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The Las Vegas Aces and Ally Bank announced Tuesday a multimillion-dollar, multi-year deal ahead of the 2024 WNBA season. Last year, Ally Bank committed to equally splitting its investments in men's and women's sports by 2027. Since, the company has inked deals with the National Women's Soccer League (NWSL) and the United States Golf Association (USGA). The back-to-back WNBA champions will be the first women's team the Detroit-based bank sponsors. 

"We wanted to partner with what we thought was the preeminent franchise, not just because of what they've done on the court, but for what they stood for off the court," Ally Bank chief marketing and PR officer Andrea Brimmer told CBS Sports.

The discussions between Brimmer and Aces president Nikki Fargas took place over the last 18 months. As Ally continued to research ways to tap into the WNBA, Las Vegas continued to stand out. Sure, everyone loves a winner, and the Aces are not only a championship team, but also a highly visible and marketable franchise. However, what stood out for Ally Bank are all the ways owner Mark Davis and his front office team are investing in women's sports in tangible and league-leading ways. 

"We have one of the best facilities in the world. Hands down," Las Vegas Aces president Nikki Fargas told CBS Sports. 

Fargas added that NBA franchises have visited the new Las Vegas facility that opened last year and have been impressed. Perhaps what is most important is the space is solely for the Las Vegas Aces. 

"It's 100% devoted to women," Fargas added. "It's not a shared facility with men and women like you kind of have with some of the other teams. It is all about the Aces."

That was the vision owner Mark Davis had when he agreed to purchase the franchise. Davis attended an Aces game with Bill Hornbuckle of MGM Resorts and immediately wanted to know how to increase salaries for the players. Davis quickly learned the current league collective bargaining agreement limited certain investments, such as compensation packages outside of the current salary structure, or things like charter flights. However, Davis and Hornbuckle began to envision ways they could invest -- and invest now. 

One of the first things on Davis' list was a state-of-the-art facility. The Aces also invested in honoring their WNBA history. Before relocating to Las Vegas, the Aces were the San Antonio Stars and the Utah Starzz before that. Three years ago, the franchise committed to inviting all alumnae of the franchise to an Aces game to be honored. The team flew them and their family to Las Vegas and treated them to a game and special recognition during the in-arena program. Among the franchise alum was six-time WNBA All-Star Becky Hammon.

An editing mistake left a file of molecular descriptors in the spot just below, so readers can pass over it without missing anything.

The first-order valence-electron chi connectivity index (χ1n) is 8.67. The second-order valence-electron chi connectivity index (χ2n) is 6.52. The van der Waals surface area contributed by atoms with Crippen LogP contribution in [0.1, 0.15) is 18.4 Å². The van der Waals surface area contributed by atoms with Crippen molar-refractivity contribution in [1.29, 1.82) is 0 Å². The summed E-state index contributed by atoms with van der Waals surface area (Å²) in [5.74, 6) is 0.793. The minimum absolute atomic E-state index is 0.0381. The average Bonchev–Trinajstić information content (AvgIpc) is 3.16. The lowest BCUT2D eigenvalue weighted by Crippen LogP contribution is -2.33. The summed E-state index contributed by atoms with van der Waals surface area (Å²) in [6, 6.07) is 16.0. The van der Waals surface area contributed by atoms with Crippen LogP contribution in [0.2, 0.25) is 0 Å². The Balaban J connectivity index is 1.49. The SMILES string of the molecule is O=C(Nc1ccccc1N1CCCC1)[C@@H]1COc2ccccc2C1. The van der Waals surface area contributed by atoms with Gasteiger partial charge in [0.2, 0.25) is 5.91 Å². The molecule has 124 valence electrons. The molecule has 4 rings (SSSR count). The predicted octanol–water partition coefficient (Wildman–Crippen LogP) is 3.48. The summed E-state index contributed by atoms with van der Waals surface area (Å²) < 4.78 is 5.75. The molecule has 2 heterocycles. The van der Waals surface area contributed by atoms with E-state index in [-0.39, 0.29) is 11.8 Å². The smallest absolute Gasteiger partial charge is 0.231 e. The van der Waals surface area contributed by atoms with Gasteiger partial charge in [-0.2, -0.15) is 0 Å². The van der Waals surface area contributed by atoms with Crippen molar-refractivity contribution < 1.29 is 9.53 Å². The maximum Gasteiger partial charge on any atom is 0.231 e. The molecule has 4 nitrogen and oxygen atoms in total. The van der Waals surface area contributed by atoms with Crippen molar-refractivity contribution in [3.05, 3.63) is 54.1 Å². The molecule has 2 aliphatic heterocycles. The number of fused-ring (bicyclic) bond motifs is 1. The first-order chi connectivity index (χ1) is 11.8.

By the next season, Hammon was the second-ever Aces head coach and has led the team to two consecutive championships. Hammon wasn't the only alum hired; the Aces front office staff includes Olympic gold medalists Natalie Williams and Jennifer Azzi. Seeing women in leadership -- and Black women especially -- resonated with Ally Bank, and it speaks to the company's simple thesis, as Brimmer coins it. 

"Sports are a ground, a place where you're building the future leaders of American business right now. We have statistics that show that 94% of C-suite women in the Fortune 500 played sports at some point in their life, and 54% played at the collegiate level, Nikki and myself included," Brimmer said. "As a bank, we have a responsibility to create economic mobility and change the trajectory of people's lives financially. And so we couldn't have thought of a better place than creating more equity for female athletes at every single level, as a place for us to just kind of really lean in and see around a corner around something that was really important."

The partnership with the Aces will include branding on the 2024 uniforms, as well as direct partnerships with player Sydney Colson and Alysha Clark as Ally Brand Ambassadors. The duo will join professional women athletes who push for progress, increasing demand for women's sports, increasing year-round fan engagement and creating social currency. Some of those programs will happen in Las Vegas, as well San Antonio and Utah, where the Aces continue to respect their franchise roots and fans from seasons' prior. 

Overall, Brimmer and Fargas believe in good business, and the results their respective teams have met speak for themselves -- or they should. Brimmer shared that Ally Bank has grown in brand value 30% in one year. The Aces led the WNBA in average attendance last year (9,551) en route to a second WNBA title. However, much work remains to be done. Fargas believes this partnership with Ally will help validate what she and her team are doing, and what they know works for the sport overall. 

"It gives it a different level of validation. I hate saying that we need to be validated, but to some degree we do," Fargas told CBS Sports. However, the partnership is all about the rising tide lifting all boats. 

"We're going to be able to change and make this league better, make opportunities for these players individually and collectively better," Fargas added. "Not just because it's the right thing to do, but because women's sports is going to be profitable."